Adaptation and the Future of Human Life
Why it matters that our relationship with nature is increasingly mediated and augmented by technology.
Our forebears may have had a close connection with the natural world, but increasingly we experience technological nature. Children come of age watching digital nature programs on television. They inhabit virtual lands in digital games. And they play with robotic animals, purchased at big box stores. Until a few years ago, hunters could "telehunt"—shoot and kill animals in Texas from a computer anywhere in the world via a Web interface. Does it matter that much of our experience with nature is mediated and augmented by technology? In Technological Nature, Peter Kahn argues that it does, and shows how it affects our well-being.
Kahn describes his investigations of children's and adults' experiences of cutting-edge technological nature. He and his team installed "technological nature windows" (50-inch plasma screens showing high-definition broadcasts of real-time local nature views) in inside offices on his university campus and assessed the physiological and psychological effects on viewers. He studied children's and adults' relationships with the robotic dog AIBO (including possible benefits for children with autism). And he studied online "telegardening" (a pastoral alternative to "telehunting").
Kahn's studies show that in terms of human well-being technological nature is better than no nature, but not as good as actual nature. We should develop and use technological nature as a bonus on life, not as its substitute, and re-envision what is beautiful and fulfilling and often wild in essence in our relationship with the natural world.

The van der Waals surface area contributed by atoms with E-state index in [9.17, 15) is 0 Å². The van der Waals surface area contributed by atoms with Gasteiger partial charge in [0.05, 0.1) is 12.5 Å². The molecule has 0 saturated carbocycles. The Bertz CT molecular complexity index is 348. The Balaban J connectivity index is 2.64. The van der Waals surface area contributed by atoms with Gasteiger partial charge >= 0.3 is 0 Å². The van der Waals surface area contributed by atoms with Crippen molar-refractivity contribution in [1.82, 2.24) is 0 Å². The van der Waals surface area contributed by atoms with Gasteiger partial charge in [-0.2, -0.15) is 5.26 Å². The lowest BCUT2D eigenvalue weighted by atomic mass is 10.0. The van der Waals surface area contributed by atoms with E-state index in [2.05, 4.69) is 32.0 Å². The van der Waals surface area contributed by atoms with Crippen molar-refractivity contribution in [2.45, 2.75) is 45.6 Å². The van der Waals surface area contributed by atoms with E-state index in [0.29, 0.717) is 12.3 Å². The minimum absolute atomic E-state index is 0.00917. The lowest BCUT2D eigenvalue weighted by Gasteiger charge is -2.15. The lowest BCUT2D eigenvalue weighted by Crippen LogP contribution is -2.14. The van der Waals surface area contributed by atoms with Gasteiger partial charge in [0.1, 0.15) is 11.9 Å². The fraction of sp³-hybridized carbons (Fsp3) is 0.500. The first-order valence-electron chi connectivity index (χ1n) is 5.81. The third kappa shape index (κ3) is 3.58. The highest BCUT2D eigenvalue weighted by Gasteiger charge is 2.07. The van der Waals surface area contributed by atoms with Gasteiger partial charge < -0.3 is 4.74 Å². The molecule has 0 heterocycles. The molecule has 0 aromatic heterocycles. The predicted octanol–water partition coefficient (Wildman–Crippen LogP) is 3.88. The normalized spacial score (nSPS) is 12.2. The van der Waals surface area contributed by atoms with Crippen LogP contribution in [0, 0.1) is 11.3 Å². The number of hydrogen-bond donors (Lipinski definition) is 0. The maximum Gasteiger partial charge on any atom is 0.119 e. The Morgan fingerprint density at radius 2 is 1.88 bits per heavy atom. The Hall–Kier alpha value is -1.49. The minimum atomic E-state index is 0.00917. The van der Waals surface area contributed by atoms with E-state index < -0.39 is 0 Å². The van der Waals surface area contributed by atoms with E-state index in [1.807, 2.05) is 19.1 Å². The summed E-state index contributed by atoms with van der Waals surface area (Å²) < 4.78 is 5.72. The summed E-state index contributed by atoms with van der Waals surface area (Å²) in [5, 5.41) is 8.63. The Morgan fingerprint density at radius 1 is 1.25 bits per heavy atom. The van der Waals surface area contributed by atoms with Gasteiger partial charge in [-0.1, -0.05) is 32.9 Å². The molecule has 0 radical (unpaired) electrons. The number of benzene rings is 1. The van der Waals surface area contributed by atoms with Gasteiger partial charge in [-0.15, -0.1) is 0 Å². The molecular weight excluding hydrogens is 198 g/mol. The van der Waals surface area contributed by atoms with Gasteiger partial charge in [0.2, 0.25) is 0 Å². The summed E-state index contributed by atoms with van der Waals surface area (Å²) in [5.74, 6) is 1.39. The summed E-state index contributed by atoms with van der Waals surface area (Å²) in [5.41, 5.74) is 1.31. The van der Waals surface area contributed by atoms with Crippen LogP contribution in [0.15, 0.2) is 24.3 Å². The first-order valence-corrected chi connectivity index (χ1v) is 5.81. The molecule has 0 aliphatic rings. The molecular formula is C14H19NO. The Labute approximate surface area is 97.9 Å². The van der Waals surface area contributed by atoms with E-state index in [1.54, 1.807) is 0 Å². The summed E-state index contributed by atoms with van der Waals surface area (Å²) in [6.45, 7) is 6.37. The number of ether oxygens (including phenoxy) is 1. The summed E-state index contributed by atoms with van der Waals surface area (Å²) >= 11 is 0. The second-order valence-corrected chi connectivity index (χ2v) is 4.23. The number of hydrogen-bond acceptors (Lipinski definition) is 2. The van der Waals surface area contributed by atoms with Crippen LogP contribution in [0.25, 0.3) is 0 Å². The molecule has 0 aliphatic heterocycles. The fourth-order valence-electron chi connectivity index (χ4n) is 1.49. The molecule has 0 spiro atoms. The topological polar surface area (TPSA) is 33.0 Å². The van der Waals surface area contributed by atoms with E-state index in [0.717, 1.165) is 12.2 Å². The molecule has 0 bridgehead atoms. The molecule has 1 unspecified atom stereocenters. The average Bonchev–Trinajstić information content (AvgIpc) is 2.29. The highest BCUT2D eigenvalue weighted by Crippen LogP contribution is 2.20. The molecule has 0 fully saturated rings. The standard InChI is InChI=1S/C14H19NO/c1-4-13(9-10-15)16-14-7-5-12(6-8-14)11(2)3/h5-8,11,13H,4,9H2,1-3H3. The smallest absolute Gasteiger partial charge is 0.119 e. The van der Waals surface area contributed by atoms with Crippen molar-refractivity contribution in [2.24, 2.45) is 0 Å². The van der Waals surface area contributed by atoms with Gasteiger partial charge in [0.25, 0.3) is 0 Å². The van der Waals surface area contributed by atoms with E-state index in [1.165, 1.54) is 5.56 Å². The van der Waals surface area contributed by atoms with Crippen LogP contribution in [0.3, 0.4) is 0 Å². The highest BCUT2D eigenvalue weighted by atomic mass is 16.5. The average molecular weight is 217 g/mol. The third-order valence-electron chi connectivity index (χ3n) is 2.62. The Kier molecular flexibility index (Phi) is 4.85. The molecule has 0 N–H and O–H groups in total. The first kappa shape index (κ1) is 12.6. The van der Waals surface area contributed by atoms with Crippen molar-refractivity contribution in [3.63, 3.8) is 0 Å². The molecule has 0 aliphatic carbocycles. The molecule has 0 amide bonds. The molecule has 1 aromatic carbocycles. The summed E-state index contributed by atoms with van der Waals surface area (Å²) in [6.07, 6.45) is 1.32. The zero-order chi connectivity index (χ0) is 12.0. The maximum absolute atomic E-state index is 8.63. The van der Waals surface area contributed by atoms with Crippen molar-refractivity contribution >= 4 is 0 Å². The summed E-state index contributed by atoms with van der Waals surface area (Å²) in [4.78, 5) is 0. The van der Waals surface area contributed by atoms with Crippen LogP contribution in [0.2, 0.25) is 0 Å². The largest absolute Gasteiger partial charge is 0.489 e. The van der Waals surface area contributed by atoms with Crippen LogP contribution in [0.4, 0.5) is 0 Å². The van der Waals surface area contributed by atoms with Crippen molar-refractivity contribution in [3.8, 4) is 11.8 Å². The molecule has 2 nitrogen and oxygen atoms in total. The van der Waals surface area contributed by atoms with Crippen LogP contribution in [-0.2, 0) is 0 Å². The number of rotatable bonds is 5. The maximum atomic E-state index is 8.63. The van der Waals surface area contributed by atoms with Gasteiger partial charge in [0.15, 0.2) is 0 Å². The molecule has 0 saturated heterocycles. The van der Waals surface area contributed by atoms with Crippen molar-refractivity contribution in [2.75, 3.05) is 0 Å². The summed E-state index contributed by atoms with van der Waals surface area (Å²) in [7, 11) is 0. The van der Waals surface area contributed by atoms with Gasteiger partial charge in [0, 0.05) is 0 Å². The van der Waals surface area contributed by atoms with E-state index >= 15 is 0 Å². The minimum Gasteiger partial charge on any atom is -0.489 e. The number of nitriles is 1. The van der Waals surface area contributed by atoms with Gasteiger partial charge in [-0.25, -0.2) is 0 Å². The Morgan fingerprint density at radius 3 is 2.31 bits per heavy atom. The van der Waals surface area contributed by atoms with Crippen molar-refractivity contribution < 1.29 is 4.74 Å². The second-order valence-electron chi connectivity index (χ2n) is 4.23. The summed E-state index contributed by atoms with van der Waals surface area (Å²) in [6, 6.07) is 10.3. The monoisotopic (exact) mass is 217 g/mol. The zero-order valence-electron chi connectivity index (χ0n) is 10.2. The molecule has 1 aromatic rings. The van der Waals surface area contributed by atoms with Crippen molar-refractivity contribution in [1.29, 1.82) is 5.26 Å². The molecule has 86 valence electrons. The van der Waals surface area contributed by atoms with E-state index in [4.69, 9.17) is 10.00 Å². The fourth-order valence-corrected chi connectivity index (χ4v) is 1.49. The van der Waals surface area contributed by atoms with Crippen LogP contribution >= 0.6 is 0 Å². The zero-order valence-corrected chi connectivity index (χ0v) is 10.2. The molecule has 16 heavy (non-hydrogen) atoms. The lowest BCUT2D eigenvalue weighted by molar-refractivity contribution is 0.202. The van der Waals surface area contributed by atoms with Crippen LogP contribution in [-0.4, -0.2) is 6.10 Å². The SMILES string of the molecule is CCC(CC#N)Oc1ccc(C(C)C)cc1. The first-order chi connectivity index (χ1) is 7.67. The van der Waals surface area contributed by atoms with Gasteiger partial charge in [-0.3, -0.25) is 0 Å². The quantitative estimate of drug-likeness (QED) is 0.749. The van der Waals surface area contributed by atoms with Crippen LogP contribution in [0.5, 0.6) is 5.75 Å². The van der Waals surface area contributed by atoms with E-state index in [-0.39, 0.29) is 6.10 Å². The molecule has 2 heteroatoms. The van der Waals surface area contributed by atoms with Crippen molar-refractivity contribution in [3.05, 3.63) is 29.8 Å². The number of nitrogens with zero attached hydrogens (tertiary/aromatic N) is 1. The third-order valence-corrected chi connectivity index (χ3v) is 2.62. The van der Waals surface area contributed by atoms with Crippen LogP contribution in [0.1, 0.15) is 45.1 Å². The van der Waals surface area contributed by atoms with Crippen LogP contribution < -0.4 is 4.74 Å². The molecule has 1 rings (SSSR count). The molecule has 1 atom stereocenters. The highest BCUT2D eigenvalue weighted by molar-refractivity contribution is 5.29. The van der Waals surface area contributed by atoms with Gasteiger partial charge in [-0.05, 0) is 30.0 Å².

Hardcover$27.00 T ISBN: 9780262113229 248 pp. | 6 in x 9 in 14 b&w photos, 3 line drawings
Technological Nature is a deeply compelling book. Our species spent 150,000 years as hunter-gatherers of the African savannah, and Kahn clearly demonstrates that ancestral memories of this are with us still, leaving us with an emotional need for nature and the desire to find substitutions for it. His thesis is unique, his work is breathtakingly original, and his presentation has created a real page-turner.
Elizabeth Marshall Thomas
anthropologist, author of The Hidden Life of Dogs and The Old Way: A Story of the First People
In this engaging and provocative book, Peter Kahn explores how technology can simulate the natural world. Kahn has written something unusual and important—a fascinating review of ongoing scientific research, a considered exploration of human development, and a passionate defense of the value of nature.
Professor of Psychology and Cognitive Science, Yale University, and author, How Pleasure Works
Many today believe human life has become the product of mainly invention and technology. To be modern, they believe, is to separate from the animal world, becoming something different from the rest of living creation. In this world, they wonder, who needs real nature? Yet, as a species, are we necessarily richer for all these gains in terms of health, happiness, and biological fitness? Despite our remarkable capacity to reach far beyond our biology, does our inventiveness continue to rely on having evolved in a natural, not human-created world? This book helps confront this question of the role of modern technology in our lives and where we fit in nature.
Stephen R. Kellert
Tweedy Ordway Professor Emeritus of Social Ecology, Yale University School of Forestry and Environmental Sciences
Peter Kahn, a pioneering researcher on the human relationship with nature, offers a beautifully written, sometimes disturbing, and always provocative tour of the disappearing borderland between machinery and humanity. Kahn thinks at the cutting edge.
author of The Nature Principle and Last Child in the Woods
Understanding our interactions with 'technological nature' is one of the most pressing concerns of this century. Peter Kahn's outstanding and insightful book delivers the first comprehensive treatment of this critical topic.
Science Advisor and Host, PBS Kids' Dinosaur Train, Research Curator, Utah Museum of Natural History, and author of Dinosaur Odyssey: Fossil Threads in the Web of Life